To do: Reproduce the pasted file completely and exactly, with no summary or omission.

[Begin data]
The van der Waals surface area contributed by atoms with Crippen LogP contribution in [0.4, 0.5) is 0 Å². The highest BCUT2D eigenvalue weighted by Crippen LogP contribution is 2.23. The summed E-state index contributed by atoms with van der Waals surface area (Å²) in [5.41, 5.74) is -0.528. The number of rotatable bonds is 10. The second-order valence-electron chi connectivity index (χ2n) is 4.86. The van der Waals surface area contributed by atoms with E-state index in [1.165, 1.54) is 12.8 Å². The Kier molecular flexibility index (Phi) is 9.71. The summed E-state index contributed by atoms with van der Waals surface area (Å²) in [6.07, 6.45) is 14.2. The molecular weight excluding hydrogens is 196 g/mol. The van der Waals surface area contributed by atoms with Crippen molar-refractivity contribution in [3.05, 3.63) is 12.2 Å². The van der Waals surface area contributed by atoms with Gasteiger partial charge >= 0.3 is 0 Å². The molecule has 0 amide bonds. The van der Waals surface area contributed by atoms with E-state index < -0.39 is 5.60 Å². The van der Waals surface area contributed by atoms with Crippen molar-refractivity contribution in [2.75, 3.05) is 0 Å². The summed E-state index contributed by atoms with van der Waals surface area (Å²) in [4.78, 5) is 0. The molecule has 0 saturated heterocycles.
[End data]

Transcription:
The van der Waals surface area contributed by atoms with Crippen LogP contribution in [0.4, 0.5) is 0 Å². The highest BCUT2D eigenvalue weighted by Crippen LogP contribution is 2.23. The summed E-state index contributed by atoms with van der Waals surface area (Å²) in [5.41, 5.74) is -0.528. The number of rotatable bonds is 10. The second-order valence-electron chi connectivity index (χ2n) is 4.86. The van der Waals surface area contributed by atoms with E-state index in [1.165, 1.54) is 12.8 Å². The Kier molecular flexibility index (Phi) is 9.71. The summed E-state index contributed by atoms with van der Waals surface area (Å²) in [6.07, 6.45) is 14.2. The molecular weight excluding hydrogens is 196 g/mol. The van der Waals surface area contributed by atoms with Crippen molar-refractivity contribution in [3.05, 3.63) is 12.2 Å². The van der Waals surface area contributed by atoms with Gasteiger partial charge >= 0.3 is 0 Å². The molecule has 0 amide bonds. The van der Waals surface area contributed by atoms with E-state index < -0.39 is 5.60 Å². The van der Waals surface area contributed by atoms with Crippen molar-refractivity contribution in [2.75, 3.05) is 0 Å². The summed E-state index contributed by atoms with van der Waals surface area (Å²) in [4.78, 5) is 0. The molecule has 0 saturated heterocycles.